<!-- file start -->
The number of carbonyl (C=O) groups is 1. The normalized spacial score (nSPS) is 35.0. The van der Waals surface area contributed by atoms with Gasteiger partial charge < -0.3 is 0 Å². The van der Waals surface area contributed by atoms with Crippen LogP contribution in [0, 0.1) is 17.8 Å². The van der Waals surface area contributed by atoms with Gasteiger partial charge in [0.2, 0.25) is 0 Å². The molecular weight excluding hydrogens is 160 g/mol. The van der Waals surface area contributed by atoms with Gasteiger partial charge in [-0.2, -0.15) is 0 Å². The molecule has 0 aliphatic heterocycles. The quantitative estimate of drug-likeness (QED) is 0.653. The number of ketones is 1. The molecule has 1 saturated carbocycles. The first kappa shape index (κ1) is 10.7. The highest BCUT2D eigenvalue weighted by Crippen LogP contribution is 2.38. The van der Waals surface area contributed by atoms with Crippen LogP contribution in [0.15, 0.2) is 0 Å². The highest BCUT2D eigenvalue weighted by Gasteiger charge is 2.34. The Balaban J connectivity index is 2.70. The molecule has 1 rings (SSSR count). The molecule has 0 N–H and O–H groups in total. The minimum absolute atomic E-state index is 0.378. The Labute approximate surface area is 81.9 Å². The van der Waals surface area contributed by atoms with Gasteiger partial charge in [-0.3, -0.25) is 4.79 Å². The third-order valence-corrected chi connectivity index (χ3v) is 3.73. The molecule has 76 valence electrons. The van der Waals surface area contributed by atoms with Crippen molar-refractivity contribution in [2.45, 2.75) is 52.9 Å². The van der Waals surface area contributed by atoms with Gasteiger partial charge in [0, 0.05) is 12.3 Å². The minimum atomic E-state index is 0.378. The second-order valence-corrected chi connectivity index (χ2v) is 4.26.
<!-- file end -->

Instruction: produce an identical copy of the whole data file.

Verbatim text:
The number of carbonyl (C=O) groups is 1. The normalized spacial score (nSPS) is 35.0. The van der Waals surface area contributed by atoms with Gasteiger partial charge < -0.3 is 0 Å². The van der Waals surface area contributed by atoms with Crippen LogP contribution in [0, 0.1) is 17.8 Å². The van der Waals surface area contributed by atoms with Gasteiger partial charge in [0.2, 0.25) is 0 Å². The molecular weight excluding hydrogens is 160 g/mol. The van der Waals surface area contributed by atoms with Gasteiger partial charge in [-0.2, -0.15) is 0 Å². The molecule has 0 aliphatic heterocycles. The quantitative estimate of drug-likeness (QED) is 0.653. The number of ketones is 1. The molecule has 1 saturated carbocycles. The first kappa shape index (κ1) is 10.7. The highest BCUT2D eigenvalue weighted by Crippen LogP contribution is 2.38. The van der Waals surface area contributed by atoms with Crippen LogP contribution in [0.15, 0.2) is 0 Å². The highest BCUT2D eigenvalue weighted by Gasteiger charge is 2.34. The Balaban J connectivity index is 2.70. The molecule has 1 rings (SSSR count). The molecule has 0 N–H and O–H groups in total. The minimum absolute atomic E-state index is 0.378. The Labute approximate surface area is 81.9 Å². The van der Waals surface area contributed by atoms with Gasteiger partial charge in [-0.3, -0.25) is 4.79 Å². The third-order valence-corrected chi connectivity index (χ3v) is 3.73. The molecule has 76 valence electrons. The van der Waals surface area contributed by atoms with Crippen molar-refractivity contribution in [2.45, 2.75) is 52.9 Å². The van der Waals surface area contributed by atoms with Gasteiger partial charge in [0, 0.05) is 12.3 Å². The minimum atomic E-state index is 0.378. The second-order valence-corrected chi connectivity index (χ2v) is 4.26.